It's Nice Out Here was a pavilion of The Wrong Digital Art Biennale ↗.
Exhibition was available from November 1, 2019 through March 1, 2020.
Exhibition Spac.es started in 2016 as a free database of high-resolution emptied contemporary exhibition spaces and frames, as well as tutorials and resources. This online database serves as a resource for other artists, curators, or students, to establish their online and documented presence. The images and resources are published under the Creative Commons Zero license (free to copy, modify, distribute and use the photos for free, including commercial purposes, without asking permission). As a young artist, I believed that installation shots were a show of power and frame images within a new set of expectations - no longer is the image simply a digital image to scroll past, but in the psychic space of the viewer, the image tells a story of an art object that asks to be considered with a new weight. The implied object never delivers on the promises of its potential, but also doesn’t need to.
2016 - Present
Part of a series of artworks made as pieces of a proposal for a solo show I wanted to have, but never did. The show would have been about time, corporate and neoliberal aesthetics, western art history, and the limits of my production.
2019 - 2022
For this work, I bring a pair of counterfeit Apple Airpods with me every time I go to New York City or California. While waiting for the subway/metro during or close to rush hour, I fake a stumble and drop the counterfeit Apple Airpods on the tracks. In faux-frustration, I dramatically throw the counterfeit Apple Airpods charging case into the closest trash-can. I pause, close my eyes, take a deep breath, and pull a new counterfeit Apple Airpod charging case out of my pocket. I place the second counterfeit Apple Airpods into my ears and carry on with my day.
Semi-Permanent Installation in the bathroom of the Israel Museum, Jerusalem.
"Lassoing Wild Horses was the first sculpture in the Met’s collection to be made available for viewing online in 360°. The classic Western bronze calls to mind dusty expanses, uncharted terrain, and the quintessentially Western ideas of conquest and control. In Seeing Lassoing Wild Horses in 360°, Josh Sender defamiliarizes those concepts by 3D scanning the digital object as he turned it around in virtual space. In this way Sender was able to ‘own’ his own iteration of the bronze, yet at the same time he dismisses the notion of exacting documentation in favor of abstraction. The resulting point clouds and wireframes call to mind Rorschach tests or faraway islands—forms that encourage one to wander between knowing and the unknown."
2018 edition published by and available for purchase from Ctrl+P ↗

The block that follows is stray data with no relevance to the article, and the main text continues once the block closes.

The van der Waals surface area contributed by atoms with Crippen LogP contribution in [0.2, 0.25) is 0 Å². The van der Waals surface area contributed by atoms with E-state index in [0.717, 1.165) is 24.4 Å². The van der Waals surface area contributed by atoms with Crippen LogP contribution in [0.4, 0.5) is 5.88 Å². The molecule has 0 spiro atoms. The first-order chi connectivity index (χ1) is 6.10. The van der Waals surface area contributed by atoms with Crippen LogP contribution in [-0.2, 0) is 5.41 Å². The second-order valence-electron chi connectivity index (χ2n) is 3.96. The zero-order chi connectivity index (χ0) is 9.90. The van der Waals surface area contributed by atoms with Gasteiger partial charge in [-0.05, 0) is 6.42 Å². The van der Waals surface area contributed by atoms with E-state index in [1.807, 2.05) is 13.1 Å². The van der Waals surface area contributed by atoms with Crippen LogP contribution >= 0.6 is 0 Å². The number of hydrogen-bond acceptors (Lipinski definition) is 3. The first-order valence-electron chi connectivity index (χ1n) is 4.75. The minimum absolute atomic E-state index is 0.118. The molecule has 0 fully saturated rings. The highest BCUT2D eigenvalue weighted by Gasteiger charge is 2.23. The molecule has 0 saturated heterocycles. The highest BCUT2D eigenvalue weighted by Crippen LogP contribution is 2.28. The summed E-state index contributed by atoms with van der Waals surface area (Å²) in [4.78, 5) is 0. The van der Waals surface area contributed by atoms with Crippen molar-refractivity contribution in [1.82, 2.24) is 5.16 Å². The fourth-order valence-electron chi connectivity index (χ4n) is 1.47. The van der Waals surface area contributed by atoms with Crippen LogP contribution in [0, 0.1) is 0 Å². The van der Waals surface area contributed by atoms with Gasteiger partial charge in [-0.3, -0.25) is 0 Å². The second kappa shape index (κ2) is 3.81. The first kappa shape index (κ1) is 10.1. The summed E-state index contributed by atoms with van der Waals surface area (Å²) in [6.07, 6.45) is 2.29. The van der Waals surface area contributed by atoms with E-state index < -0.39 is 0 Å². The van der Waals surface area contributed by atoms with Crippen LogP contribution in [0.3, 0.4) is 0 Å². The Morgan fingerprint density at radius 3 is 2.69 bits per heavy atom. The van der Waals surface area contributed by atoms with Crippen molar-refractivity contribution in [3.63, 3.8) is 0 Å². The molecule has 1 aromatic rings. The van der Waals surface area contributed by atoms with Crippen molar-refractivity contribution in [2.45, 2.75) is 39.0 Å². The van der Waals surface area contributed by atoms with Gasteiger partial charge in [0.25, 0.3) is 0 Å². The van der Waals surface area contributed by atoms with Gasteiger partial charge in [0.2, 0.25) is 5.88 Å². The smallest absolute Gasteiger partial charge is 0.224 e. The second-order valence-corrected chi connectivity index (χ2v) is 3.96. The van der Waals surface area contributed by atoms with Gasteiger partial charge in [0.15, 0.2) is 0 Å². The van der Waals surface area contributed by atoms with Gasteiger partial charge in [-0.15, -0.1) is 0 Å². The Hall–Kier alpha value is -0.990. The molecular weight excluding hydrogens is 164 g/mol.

6″ x 9″, 72 pages, perfect-bound
YesYes was a temporary and fictitious design studio website. Projects fulfilled service expectations, but were commercially empty.
It Was All Very Impressive I only existed online for a day in 2016 as a series of digital artworks loosely broken down into chapters. Since then, the documentation of the temporarily available website has been made available as a short film in screenings and online, as well as a printed edition.
'It Was All Very Impressive II' was only ever accessible as a projection within a physical gallery space back in 2016. The mouse cursor couldn't be controlled by the user, and rested in the middle of the screen as the website was programmed to automatically scroll and display its sub-projects one after another. One sub-project was a constantly rearranging digital museum whose collection contained every 3d-scanned object made available online by major art institutions. Another was a series of generated digital paintings composed of randomly layered fragments from the digital museum. The next two projects were composed of digital forms floating across the screen. 'It Was All Very Impressive' looked to create a lineage for this body of 3d-scanned objects, one that exists alongside and perhaps in lieu of, its current proposed history.
'It Was All Very Impressive II' was broken down into four parts:
The Museum of Translated Objects
Rearranging Website, Digital Archive
The 'Museum of Translated Objects' is a digital museum archiving every 3D object made available online by major art institutions. The 'Museum of Translated Objects' utilizes a rudimentary process for re-scanning the 3D digital objects made available. The objects are re-scanned by being photographed in 360° directly from a computer screen and the photos are photogrammetrically stitched together to generate new 3D spatial data, or new 3D objects. These new objects make up the collection of "translated" objects, and are made available in order to extend the objects' journeys through history.
Artifacts, Published Works